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Placebo

with The Vasco Era




If you thought deep purple lipstick went out with the angsty Nineties, you are sorely mistaken friend! Come one, come all. Come technogoths, noob emos and dirty rockers, for a double bill like no other. The Vasco Era opened the night with a white-hot, heaving dirty rock cover of the Beatles' 'Why Don't We Do it in the Road?' and, having seen the band a couple years back at Laneway Festival, I was vouching for them and their vigorous live presence.

  

A raucous, acerbic set, topped off with the live favourite 'Honey Bee' - a scalding original. Later in the night, Placebo frontman Brian Molko declared The Vasco Era "his new favourite Australian band"- and the Molko's praise is not easily earned.

  

A slight anxiety billowed over me like so much Goth sweat as Placebo made their arrival known. I had been waiting for this night since I was sixteen- when I first discovered the androgynous industrial rock charm of the three-piece- and I worried; would I be forever disappointed?

  

My musical heart has been broken before. Luckily, I needn't have worried, Placebo put on a blinder. They predominately played tracks from last year's Battle for the Sun (some have said, and I have been inclined to agree, that this was perhaps a negatory decision and that some classic Placebo tracks were sadly culled in place of newer filler tracks).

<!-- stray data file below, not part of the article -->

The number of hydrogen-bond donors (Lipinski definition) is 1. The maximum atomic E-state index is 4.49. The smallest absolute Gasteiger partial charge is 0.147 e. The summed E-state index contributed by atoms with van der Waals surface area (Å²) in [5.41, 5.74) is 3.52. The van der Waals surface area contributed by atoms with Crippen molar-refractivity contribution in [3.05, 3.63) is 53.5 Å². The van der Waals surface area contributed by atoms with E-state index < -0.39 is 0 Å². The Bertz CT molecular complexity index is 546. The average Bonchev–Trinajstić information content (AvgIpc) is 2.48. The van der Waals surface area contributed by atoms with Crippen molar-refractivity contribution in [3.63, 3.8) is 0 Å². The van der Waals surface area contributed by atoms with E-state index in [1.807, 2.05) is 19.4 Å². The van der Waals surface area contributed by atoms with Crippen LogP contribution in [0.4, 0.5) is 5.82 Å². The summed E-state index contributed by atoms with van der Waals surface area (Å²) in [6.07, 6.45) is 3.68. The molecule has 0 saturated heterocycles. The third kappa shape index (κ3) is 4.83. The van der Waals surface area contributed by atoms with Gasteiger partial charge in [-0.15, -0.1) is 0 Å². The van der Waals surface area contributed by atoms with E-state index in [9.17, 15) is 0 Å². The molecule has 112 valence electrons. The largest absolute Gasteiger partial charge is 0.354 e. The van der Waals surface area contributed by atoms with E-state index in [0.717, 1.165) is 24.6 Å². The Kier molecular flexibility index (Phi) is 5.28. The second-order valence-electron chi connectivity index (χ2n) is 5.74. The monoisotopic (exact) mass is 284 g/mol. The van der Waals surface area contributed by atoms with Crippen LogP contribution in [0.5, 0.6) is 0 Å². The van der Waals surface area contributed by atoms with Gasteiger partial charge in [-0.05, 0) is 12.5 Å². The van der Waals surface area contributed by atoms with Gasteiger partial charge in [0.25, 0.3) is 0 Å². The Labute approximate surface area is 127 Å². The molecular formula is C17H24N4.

Opening with 'For What It's Worth', crazy eyes Molko and co. got into it flying, coming guitar-heavy, and thanks to their beautiful new drummer, percussion-drenched. They were full, chaotic, insane. Sales of energy drinks went down, we didn't need them.

  

Slower, more marauding tracks like 'Soulmates Never Die' and 'Special Needs' (both from the substantially more morose record Sleeping with Ghosts made it through, but it was 'Every You, Every Me' that finally kicked the crowd in the head.

  

The modern classic is perhaps the band's best-known track, not least of all for its inclusion of the Cruel Intentions soundtrack (whatever happened to Ryan Philippe?).

  

"Like the naked leads the blind/ I know I'm selfish, I'm unkind/ Sucker love, I always find someone to bruise and leave behind", wailed Molko and the crowd punched the air in fond remembrance for that rockin' summer of 1999.

  

More notes from the Battle for the Sun book; 'Ashtray Heart' ("Cenicero, mi Cenicero!"), 'Julien' and 'The Never Ending Why' before a dip into Meds and the deeply heartbreaking 'Song to Say Goodbye'.

  

And then? 'Special K' from their classic 2000 album Black Market Music, of course! Cue more crowd freak-out. And let that not sound judgemental; I was freaking out as much as someone wedged like a doorsnake in between prickly emo lasses and their mothers could.

  

I must give credit to Brian Molko on his vocal magic, he's really kept it going all these years. On a tangent, does Molko has a romantic affiliation with his cigarettes? First the "ashtray girl" in 'This Picture' and now his 'Ashtray Heart'…hmm, something to ponder on the tram.

  

Now, I must pose the query to musos and music-types; how do they construct a setlist? What motives do they have? My hypothesis for tonight's various song choices was to plug the latest album. This much is clear.

  

Having negated Placebo favourites like 'Nancy Boy', 'Pure Morning', 'Without You I'm Nothing' and 'This Picture', and having played almost half the latest record, it was clear Placebo wanted to remind people of their latter output.

  

Nevertheless, ending with Black Market Music's sultry 'Taste in Men' (a decidedly weak ender, I think- wouldn't 'The Bitter End' or cult favourite 'Running Up That Hill' have been more appropriate?), Placebo left their Australian fans in their dashing, ferocious Placebo way and, really, who could have asked for anything more?

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